Social support was assessed by parents at T1, T4 and T5 and measured by the short version of the Interpersonal Support Evaluation List (ISEL-short form) . The ISEL-short form consists of 12 items rated on a 4-point Likert-type scale (1 = definitely false to 4 = definitely true). A lower mean score means that families believe they have limited social support available in their life. An example of a question is: “When I feel lonely, there are several people I could call or talk to”. Cronbach’s alpha was 0.72 at T1, 0.72 at T4 and 0.69 at T5.
Cost questionnaire and unit costs
To measure the costs associated with child welfare involvement of families in the past 6 months, parents completed the Questionnaire Intensive Care for Youth: health care utilization and productivity loss  at T4 and T5. This questionnaire is based on the Trimbos/iMTA questionnaire for costs associated with psychiatric illness . As recommended for economic evaluations [21, 23], it covers the entire social perspective by including costs that are directly related to prevention or treatment as well as indirect costs that result from productivity loss. Our selection for direct and indirect costs was based on previous cost-effectiveness research [24, 25]. In addition, to make this questionnaire more suitable for the target group of child welfare, we added items relating to child welfare involvement (i.e., contacts with social worker, residential/detention care, foster care, contact with police, court or lawyer).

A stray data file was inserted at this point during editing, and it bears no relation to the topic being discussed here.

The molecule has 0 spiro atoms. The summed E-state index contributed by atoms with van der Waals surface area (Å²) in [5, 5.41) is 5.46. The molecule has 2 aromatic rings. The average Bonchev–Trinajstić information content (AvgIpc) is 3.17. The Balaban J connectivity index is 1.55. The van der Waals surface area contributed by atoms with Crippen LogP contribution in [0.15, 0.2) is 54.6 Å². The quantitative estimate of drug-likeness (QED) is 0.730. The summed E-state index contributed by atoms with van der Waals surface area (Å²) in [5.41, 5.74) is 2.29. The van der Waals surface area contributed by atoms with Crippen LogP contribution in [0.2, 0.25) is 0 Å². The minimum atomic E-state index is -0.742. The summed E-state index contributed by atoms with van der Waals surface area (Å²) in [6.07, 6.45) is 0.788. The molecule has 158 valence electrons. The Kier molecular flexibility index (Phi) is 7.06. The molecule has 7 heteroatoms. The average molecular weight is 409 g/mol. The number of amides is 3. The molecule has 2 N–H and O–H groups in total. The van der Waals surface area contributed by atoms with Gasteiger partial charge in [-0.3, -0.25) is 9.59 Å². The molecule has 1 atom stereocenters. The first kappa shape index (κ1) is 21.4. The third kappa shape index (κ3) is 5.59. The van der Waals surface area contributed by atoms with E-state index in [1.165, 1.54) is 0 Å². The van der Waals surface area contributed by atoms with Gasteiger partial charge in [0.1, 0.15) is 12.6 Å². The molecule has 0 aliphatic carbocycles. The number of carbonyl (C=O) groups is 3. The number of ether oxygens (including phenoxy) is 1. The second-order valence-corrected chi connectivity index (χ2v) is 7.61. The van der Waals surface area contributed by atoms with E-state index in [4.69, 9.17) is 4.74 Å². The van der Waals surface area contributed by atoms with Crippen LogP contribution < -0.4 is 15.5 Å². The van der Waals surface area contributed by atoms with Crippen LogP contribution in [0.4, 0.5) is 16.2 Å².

The Questionnaire Intensive Care for Youth consists of three domains. First, direct health care consumption of the children/adolescents in the family is assessed, including contacts with professionals such as psychiatrist, psychologist, social worker, general practitioner, pediatrist, medical specialist, alternative practitioner, hospital care, in-patients care, residential/detention care, day treatment, addiction care, foster care and judicial authorities. Second, direct health care consumption of the parent(s) is assessed, consisting of the same items. Third, indirect non-health care costs are assessed, including absence of work, productivity losses and loss of daily activities for child(ren) and parent(s). Information about the duration of child welfare and use of FGC was derived from case files of the child welfare agency in Amsterdam and from the program bureau organizing FGC in the Netherlands, respectively. Costs of child welfare were calculated from the start of child welfare until case closure. Health care and additional care consumption of families were calculated from care plan until T5.